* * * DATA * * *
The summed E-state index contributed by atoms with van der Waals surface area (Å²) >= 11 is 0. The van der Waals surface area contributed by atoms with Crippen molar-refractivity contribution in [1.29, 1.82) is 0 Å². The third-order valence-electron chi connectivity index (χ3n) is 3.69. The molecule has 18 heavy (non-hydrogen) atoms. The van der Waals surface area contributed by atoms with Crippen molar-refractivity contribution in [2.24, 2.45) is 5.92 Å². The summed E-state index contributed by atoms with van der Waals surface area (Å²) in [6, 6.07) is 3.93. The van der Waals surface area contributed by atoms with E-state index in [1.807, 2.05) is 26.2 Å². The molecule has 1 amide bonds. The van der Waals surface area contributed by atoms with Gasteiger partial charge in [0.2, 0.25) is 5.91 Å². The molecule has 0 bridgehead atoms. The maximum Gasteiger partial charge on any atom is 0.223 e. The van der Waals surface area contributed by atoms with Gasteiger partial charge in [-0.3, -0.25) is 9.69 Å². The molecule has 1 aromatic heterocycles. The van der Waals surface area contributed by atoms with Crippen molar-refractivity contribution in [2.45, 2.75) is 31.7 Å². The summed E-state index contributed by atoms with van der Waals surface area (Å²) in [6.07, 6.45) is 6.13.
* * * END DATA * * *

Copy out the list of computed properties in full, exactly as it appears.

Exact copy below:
The summed E-state index contributed by atoms with van der Waals surface area (Å²) >= 11 is 0. The van der Waals surface area contributed by atoms with Crippen molar-refractivity contribution in [1.29, 1.82) is 0 Å². The third-order valence-electron chi connectivity index (χ3n) is 3.69. The molecule has 18 heavy (non-hydrogen) atoms. The van der Waals surface area contributed by atoms with Crippen molar-refractivity contribution in [2.24, 2.45) is 5.92 Å². The summed E-state index contributed by atoms with van der Waals surface area (Å²) in [6, 6.07) is 3.93. The van der Waals surface area contributed by atoms with E-state index in [1.807, 2.05) is 26.2 Å². The molecule has 1 amide bonds. The van der Waals surface area contributed by atoms with Gasteiger partial charge in [0.2, 0.25) is 5.91 Å². The molecule has 0 bridgehead atoms. The maximum Gasteiger partial charge on any atom is 0.223 e. The van der Waals surface area contributed by atoms with Gasteiger partial charge in [-0.3, -0.25) is 9.69 Å². The molecule has 1 aromatic heterocycles. The van der Waals surface area contributed by atoms with Crippen molar-refractivity contribution in [2.45, 2.75) is 31.7 Å². The summed E-state index contributed by atoms with van der Waals surface area (Å²) in [6.07, 6.45) is 6.13.